A poll in three countries finds little concern over unrest in the region among senior business executives.
Gulf executives stay upbeat
WASHINGTON // Business confidence in the Gulf region remains high despite the revolutions convulsing parts of the broader Middle East and North Africa. And the major concerns of business leaders in the UAE, Saudi Arabia and Qatar are external macroeconomic shocks rather than domestic political turmoil.
Those are the conclusions of a new Oliver Wyman-Zogby International poll released on Monday and presented in Washington at a reception held by the UAE, Saudi and Qatar-US business councils.
The poll, taken last month, surveyed 164 senior business executives from across sectors in the three countries. A vast majority, 57 per cent in the UAE, 64 per cent in Saudi Arabia and 60 per cent in Qatar, said they saw business conditions as improving in their respective countries. Fewer respondents than last year said confidence was in decline, although here the UAE was the highest at 26 per cent.
The "strikingly high" numbers, said James Zogby, the senior adviser to Zogby International and president of the Arab American Institute, showed that contrary to expectations, the so-called Arab Spring had not dampened business confidence in the region.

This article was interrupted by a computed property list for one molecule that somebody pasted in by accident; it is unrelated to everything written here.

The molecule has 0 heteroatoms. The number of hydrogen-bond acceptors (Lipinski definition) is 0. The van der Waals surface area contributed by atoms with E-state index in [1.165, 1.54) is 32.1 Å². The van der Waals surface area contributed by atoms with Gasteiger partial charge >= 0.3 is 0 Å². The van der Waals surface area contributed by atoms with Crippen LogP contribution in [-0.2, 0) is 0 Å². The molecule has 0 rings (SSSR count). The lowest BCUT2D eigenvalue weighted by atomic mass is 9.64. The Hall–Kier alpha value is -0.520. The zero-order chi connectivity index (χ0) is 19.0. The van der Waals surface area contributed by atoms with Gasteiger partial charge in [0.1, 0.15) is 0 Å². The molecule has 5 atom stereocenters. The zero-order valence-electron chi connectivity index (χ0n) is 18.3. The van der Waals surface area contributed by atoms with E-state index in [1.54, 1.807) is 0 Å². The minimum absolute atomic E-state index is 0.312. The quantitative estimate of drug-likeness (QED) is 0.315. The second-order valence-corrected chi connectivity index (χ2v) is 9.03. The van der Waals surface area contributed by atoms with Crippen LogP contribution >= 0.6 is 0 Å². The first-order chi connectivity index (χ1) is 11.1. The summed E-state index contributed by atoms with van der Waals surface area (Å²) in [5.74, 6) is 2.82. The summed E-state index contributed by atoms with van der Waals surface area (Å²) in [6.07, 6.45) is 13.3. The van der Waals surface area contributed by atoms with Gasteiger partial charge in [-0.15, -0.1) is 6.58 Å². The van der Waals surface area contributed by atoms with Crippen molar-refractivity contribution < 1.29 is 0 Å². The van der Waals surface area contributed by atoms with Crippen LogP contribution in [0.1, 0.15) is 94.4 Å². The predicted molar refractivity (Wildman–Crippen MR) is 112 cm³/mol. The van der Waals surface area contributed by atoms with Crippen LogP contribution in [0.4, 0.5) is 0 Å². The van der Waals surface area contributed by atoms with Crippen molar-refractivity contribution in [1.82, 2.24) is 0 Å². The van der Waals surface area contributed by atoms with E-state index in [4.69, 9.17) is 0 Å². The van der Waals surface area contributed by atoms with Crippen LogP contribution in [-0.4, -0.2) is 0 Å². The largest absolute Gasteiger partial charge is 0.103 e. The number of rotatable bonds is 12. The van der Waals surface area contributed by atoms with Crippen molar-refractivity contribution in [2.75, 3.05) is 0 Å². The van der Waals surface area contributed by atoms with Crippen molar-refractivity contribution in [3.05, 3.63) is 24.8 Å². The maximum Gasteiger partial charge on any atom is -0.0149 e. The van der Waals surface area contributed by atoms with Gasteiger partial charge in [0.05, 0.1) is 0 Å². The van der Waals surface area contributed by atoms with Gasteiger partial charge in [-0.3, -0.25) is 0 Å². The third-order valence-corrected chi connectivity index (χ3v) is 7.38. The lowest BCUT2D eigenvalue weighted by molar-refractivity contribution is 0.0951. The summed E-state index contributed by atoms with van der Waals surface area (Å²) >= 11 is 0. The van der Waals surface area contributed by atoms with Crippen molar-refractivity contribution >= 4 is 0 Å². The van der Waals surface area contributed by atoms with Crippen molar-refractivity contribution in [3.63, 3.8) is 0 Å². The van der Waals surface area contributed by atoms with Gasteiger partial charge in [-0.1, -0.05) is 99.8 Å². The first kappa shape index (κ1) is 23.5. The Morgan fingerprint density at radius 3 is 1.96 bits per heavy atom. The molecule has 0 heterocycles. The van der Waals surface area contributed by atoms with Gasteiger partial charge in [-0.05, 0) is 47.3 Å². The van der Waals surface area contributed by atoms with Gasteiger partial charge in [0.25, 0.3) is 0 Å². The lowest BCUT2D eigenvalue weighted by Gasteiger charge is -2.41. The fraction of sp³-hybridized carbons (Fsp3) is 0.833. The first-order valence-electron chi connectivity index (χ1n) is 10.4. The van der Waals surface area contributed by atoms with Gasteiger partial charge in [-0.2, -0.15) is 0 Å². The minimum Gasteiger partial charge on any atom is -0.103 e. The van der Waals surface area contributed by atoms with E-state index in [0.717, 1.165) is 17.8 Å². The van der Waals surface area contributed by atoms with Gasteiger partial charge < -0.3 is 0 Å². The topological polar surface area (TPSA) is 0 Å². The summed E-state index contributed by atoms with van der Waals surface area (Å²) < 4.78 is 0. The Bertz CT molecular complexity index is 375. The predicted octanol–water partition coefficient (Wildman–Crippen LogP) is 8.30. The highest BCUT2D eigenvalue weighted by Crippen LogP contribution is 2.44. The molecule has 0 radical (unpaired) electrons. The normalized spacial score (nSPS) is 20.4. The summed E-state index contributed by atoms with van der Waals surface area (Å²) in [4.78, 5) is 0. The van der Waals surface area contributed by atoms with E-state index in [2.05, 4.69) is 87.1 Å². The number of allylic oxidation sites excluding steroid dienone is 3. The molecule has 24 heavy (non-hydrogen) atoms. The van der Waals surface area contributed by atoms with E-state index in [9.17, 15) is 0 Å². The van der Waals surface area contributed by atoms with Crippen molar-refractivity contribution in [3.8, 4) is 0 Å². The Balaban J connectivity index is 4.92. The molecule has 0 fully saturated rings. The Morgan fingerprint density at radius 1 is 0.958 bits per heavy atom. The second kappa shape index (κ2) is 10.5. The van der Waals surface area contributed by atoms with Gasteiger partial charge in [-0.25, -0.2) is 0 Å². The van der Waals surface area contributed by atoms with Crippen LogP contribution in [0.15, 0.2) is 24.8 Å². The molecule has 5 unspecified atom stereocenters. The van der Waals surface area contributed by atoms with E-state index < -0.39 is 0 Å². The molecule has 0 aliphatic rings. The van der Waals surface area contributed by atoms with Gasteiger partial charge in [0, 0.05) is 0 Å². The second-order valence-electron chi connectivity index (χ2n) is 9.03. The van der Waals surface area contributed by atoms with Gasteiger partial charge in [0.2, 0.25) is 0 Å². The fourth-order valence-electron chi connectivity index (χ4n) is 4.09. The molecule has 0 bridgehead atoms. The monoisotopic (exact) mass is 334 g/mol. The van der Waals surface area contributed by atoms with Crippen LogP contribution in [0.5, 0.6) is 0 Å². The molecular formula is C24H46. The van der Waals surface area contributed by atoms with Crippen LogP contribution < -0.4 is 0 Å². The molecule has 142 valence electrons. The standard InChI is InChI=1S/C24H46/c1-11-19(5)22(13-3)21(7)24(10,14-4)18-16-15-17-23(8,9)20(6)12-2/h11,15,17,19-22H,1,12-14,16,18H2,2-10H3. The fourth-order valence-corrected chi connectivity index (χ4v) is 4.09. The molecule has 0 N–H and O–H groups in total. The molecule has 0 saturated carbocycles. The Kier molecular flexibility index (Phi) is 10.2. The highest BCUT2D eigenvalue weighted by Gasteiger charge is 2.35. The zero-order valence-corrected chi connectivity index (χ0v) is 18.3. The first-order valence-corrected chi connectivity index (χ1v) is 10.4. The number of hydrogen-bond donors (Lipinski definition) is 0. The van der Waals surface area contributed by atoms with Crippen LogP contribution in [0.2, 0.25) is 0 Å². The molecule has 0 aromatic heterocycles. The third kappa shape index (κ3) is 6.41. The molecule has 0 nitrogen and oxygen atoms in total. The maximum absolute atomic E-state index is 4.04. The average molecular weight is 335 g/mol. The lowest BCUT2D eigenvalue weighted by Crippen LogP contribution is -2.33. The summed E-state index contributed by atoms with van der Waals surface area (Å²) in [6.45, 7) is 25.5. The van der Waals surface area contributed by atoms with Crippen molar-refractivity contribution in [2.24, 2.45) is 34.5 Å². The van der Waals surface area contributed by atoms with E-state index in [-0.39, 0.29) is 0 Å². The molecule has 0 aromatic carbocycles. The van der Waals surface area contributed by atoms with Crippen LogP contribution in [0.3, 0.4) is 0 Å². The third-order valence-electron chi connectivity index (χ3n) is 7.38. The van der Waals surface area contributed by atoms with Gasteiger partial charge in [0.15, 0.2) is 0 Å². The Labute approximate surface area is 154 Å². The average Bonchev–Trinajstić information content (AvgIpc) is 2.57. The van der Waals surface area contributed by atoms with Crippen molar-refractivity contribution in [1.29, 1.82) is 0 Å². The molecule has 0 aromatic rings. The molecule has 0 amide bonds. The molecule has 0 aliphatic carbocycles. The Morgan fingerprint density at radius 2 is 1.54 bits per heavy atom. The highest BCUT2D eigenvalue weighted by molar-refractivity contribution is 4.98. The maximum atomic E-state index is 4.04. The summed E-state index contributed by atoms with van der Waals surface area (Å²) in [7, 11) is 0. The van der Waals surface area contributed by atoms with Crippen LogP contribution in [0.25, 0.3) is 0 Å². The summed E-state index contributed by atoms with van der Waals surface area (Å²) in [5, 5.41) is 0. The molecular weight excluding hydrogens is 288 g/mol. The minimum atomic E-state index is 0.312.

In fact, the poll also found that 65 per cent of the chief executives and chief financial officers polled in the UAE, 81 per cent in Saudi Arabia and as many as 92 per cent in Qatar expected business conditions to improve over the next two years, indicating that senior business leaders did not expect contagion from events elsewhere to spread to the three countries.
Nevertheless, while the vast majority of the executives polled still saw outside macroeconomic shocks as the biggest threat to business confidence, the poll did find a significant increase in the number of those worried about internal tensions in the UAE and Saudi Arabia.
In the Emirates, 10 per cent worried about internal stability, and in Saudi Arabia as many as 22 per cent said they saw this as a threat to business confidence. In both cases, those numbers are up from only 3 per cent last year.
Education and labour reform topped the list of issues business leaders felt had to be given priority. Labour reform, Mr Zogby said, meant access to labour rather than labour rights. Political reform in the three countries was the least of the business leaders' concerns.
"Executives don't feel governments need an election to get to education and labour reform," Mr Zogby said.
Nevertheless, governments did need to look at ways to improve conditions for small and medium-sized enterprises. A majority of respondents in all three countries said they viewed with concern the youth population bulge that is likely to have a significant effect on unemployment in the near future.